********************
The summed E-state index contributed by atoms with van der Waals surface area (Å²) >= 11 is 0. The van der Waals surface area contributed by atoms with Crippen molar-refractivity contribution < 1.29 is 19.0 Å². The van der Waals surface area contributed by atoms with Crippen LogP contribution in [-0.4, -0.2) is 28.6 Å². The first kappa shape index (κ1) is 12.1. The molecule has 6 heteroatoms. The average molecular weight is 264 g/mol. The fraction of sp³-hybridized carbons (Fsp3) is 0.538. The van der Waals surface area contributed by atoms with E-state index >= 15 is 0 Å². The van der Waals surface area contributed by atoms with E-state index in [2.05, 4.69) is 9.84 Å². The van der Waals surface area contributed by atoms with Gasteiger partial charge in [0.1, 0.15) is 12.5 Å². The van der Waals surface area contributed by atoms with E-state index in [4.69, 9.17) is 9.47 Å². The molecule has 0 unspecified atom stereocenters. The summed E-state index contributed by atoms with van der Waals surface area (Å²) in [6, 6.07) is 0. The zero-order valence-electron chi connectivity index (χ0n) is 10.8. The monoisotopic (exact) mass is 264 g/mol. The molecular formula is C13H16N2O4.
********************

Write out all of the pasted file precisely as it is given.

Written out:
The summed E-state index contributed by atoms with van der Waals surface area (Å²) >= 11 is 0. The van der Waals surface area contributed by atoms with Crippen molar-refractivity contribution < 1.29 is 19.0 Å². The van der Waals surface area contributed by atoms with Crippen LogP contribution in [-0.4, -0.2) is 28.6 Å². The first kappa shape index (κ1) is 12.1. The molecule has 6 heteroatoms. The average molecular weight is 264 g/mol. The fraction of sp³-hybridized carbons (Fsp3) is 0.538. The van der Waals surface area contributed by atoms with E-state index >= 15 is 0 Å². The van der Waals surface area contributed by atoms with E-state index in [2.05, 4.69) is 9.84 Å². The van der Waals surface area contributed by atoms with Gasteiger partial charge in [0.1, 0.15) is 12.5 Å². The van der Waals surface area contributed by atoms with E-state index in [4.69, 9.17) is 9.47 Å². The molecule has 0 unspecified atom stereocenters. The summed E-state index contributed by atoms with van der Waals surface area (Å²) in [6, 6.07) is 0. The zero-order valence-electron chi connectivity index (χ0n) is 10.8. The monoisotopic (exact) mass is 264 g/mol. The molecular formula is C13H16N2O4.